The “Missing Story” on Mental Health during the UN-High Level Summit on Non-Communicable Diseases

By Angelina Wilson and Emily Fisher

Prior to the United Nations (UN) Summit on Non-Communicable Diseases (NCD), we had learned that some countries were advocating for a special emphasis on mental health, and we had hoped that their efforts would mean we could share with you resolutions and global strategies relating to alleviating the burden of mental illness faced by many developing nations. This article is instead a story on the lack of a mental health story during the UN Summit held in New York, September 2011 and we are left wondering- Why? According to the World Health Organization Mental Health Atlas 2011 (1), there is a substantial gap between the burden caused by mental illness and the resources available to deal with it. In developing countries alone, 4 out of every 5 people are mentally ill but do not receive treatment (1). The UN summit on NCD resulted from the recognition of the alarming rate of morbidity and economic cost associated with NCDs because they have resulted in about 63 percent of death in the world today (2). This summit sought to focus on four major NCDs and how they can be combated, with a targeted focus on NCD effects in low and middle income countries. But, take a moment to consider the inextricable link between NCDs and poverty (4) and how this could be affected by the presence of mental illness: the impact of mental disorders on NCDs cannot be overstated because mental disorders can originate out of the environment in which people live (3) or if already present, worsen in unhealthy living conditions. For example, research has shown that diabetic patients have twice the risk for depression as compared to non-diabetic patients (4). In addition, research has illustrated that depression and lifestyle health risk behaviors such as lack of exercise, obesity and smoking are strong determinants of Alzheimer’s disease (4). Those with mental illness in some areas of the world are also often stigmatized and left without community or health resources, which drives the NCD burden up.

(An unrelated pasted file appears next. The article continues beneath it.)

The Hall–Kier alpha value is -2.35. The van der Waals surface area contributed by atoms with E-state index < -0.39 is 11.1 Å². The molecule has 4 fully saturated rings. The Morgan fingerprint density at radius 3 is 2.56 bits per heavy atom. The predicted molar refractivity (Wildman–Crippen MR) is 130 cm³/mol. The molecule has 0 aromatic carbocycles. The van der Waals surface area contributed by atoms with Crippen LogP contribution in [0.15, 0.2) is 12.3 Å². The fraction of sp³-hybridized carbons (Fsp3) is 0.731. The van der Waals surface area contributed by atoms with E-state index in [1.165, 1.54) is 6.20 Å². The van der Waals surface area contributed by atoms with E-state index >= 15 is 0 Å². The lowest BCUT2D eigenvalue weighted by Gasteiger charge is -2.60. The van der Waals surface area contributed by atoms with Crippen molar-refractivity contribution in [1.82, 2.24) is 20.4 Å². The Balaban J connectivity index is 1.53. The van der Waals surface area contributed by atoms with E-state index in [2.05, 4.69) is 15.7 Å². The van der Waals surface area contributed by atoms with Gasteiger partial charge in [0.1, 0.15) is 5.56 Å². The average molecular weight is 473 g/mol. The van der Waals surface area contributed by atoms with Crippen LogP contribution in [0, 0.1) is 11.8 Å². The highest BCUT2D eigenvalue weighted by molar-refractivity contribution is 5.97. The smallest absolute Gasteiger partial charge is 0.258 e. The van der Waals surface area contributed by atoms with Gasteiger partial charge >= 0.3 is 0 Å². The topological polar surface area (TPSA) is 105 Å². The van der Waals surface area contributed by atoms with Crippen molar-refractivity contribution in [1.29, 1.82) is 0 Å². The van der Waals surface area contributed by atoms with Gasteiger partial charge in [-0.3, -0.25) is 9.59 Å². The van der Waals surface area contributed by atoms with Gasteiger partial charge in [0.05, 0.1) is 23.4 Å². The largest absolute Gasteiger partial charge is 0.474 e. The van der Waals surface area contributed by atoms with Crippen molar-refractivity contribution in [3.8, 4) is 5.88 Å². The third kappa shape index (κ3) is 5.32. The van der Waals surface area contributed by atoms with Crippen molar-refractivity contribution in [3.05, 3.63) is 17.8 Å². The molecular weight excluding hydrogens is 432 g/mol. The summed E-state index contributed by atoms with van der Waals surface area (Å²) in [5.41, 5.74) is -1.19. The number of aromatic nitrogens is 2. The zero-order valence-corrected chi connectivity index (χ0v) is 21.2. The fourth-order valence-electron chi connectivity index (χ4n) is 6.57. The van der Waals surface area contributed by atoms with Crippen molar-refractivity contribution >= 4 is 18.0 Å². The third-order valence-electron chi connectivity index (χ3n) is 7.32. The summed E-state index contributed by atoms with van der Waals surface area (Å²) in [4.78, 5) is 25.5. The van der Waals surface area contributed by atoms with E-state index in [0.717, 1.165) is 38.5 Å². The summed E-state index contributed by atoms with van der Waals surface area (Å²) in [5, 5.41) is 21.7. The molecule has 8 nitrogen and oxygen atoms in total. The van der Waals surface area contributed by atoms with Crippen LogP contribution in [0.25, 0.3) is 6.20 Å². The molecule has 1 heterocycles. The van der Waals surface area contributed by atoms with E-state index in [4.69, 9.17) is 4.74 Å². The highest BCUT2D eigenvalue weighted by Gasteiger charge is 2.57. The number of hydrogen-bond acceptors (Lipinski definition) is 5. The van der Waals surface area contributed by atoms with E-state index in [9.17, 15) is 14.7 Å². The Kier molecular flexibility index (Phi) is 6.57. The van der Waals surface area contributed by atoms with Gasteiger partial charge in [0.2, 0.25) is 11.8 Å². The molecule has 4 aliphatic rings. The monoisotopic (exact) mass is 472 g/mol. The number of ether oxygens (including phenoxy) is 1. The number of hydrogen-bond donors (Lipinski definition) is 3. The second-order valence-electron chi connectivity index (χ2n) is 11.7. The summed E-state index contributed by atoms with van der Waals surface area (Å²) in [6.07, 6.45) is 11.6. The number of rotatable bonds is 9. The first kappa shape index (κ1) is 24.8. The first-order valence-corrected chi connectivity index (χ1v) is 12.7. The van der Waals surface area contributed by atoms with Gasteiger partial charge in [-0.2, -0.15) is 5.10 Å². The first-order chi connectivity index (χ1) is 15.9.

Since mental illness belongs to the umbrella of NCDs and can impact both the incidence of NCDs and the quality of life for someone with an NCD, it was expected that some attention would be given to its prevalence and effects during this remarkable summit. Unfortunately, little mention was made of the status of mental health in the NCD arena, or how mental illness severely impacts NCD prevalence, treatment and adherence. When looking at the major summit coverage, the lack of mental health focus is prominent. For example, on the WHO page on NCDs some of the key documents and addresses by members of WHO for the summit were presented (2). On this page four diseases were highlighted as the main focus of the UN summit and these were cancer, CVD, pulmonary heart disease and diabetes. These were paired with their associated risk factors. In the Political declaration of the High-level Meeting of the General Assembly on the Prevention and Control of Non-communicable Diseases, a number of strategies were mentioned for reducing the incidence of the four diseases mentioned above (5). Mental health was only mentioned as an end result when we effectively alleviate the burden of NCDs. It was also acknowledged that mental and neurological disorders do contribute to the burden on NCDs, but such a brief mention is not enough to make a difference. The NCD alliance, which is one of the biggest alliances formed to combat NCDs, also made no mention of mental health in their discussion for strategies to reduce the prevalence of NCDs (6). In addition, in highlighting strategies for leadership, treatment and prevention, no strategy was directed towards enhancing mental health.